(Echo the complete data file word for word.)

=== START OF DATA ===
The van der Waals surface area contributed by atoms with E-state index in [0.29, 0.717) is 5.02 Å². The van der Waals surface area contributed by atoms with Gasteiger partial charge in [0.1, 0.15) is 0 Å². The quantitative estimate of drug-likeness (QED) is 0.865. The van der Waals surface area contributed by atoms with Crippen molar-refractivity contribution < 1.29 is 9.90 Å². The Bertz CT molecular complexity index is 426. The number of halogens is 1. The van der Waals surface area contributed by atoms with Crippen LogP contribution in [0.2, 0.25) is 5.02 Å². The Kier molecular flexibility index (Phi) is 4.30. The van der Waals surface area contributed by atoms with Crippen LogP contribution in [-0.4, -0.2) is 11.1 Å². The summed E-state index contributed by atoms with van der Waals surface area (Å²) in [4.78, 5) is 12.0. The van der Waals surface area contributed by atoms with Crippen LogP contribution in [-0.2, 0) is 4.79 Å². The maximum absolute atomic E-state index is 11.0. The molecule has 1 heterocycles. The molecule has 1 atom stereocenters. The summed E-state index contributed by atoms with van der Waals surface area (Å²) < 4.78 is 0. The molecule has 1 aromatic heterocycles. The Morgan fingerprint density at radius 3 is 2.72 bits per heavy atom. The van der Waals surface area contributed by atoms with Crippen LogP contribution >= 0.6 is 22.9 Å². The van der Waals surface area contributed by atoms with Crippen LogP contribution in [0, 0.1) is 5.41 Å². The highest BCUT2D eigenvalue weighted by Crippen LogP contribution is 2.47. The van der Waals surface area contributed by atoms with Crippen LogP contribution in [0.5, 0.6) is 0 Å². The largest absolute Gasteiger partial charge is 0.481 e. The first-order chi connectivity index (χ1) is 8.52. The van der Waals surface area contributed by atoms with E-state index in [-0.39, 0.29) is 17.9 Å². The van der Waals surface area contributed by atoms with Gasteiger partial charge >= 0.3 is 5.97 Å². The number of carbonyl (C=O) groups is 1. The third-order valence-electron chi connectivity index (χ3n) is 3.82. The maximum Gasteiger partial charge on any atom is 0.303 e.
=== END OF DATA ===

The van der Waals surface area contributed by atoms with E-state index in [0.29, 0.717) is 5.02 Å². The van der Waals surface area contributed by atoms with Gasteiger partial charge in [0.1, 0.15) is 0 Å². The quantitative estimate of drug-likeness (QED) is 0.865. The van der Waals surface area contributed by atoms with Crippen molar-refractivity contribution < 1.29 is 9.90 Å². The Bertz CT molecular complexity index is 426. The number of halogens is 1. The van der Waals surface area contributed by atoms with Crippen LogP contribution in [0.2, 0.25) is 5.02 Å². The Kier molecular flexibility index (Phi) is 4.30. The van der Waals surface area contributed by atoms with Crippen LogP contribution in [-0.4, -0.2) is 11.1 Å². The summed E-state index contributed by atoms with van der Waals surface area (Å²) in [4.78, 5) is 12.0. The van der Waals surface area contributed by atoms with Crippen LogP contribution in [-0.2, 0) is 4.79 Å². The maximum absolute atomic E-state index is 11.0. The molecule has 1 heterocycles. The molecule has 1 atom stereocenters. The summed E-state index contributed by atoms with van der Waals surface area (Å²) < 4.78 is 0. The molecule has 1 aromatic heterocycles. The Morgan fingerprint density at radius 3 is 2.72 bits per heavy atom. The van der Waals surface area contributed by atoms with Crippen LogP contribution >= 0.6 is 22.9 Å². The van der Waals surface area contributed by atoms with Crippen LogP contribution in [0, 0.1) is 5.41 Å². The highest BCUT2D eigenvalue weighted by Crippen LogP contribution is 2.47. The van der Waals surface area contributed by atoms with Crippen LogP contribution in [0.5, 0.6) is 0 Å². The largest absolute Gasteiger partial charge is 0.481 e. The first-order chi connectivity index (χ1) is 8.52. The van der Waals surface area contributed by atoms with E-state index in [-0.39, 0.29) is 17.9 Å². The van der Waals surface area contributed by atoms with Gasteiger partial charge >= 0.3 is 5.97 Å². The number of carbonyl (C=O) groups is 1. The third-order valence-electron chi connectivity index (χ3n) is 3.82. The maximum Gasteiger partial charge on any atom is 0.303 e.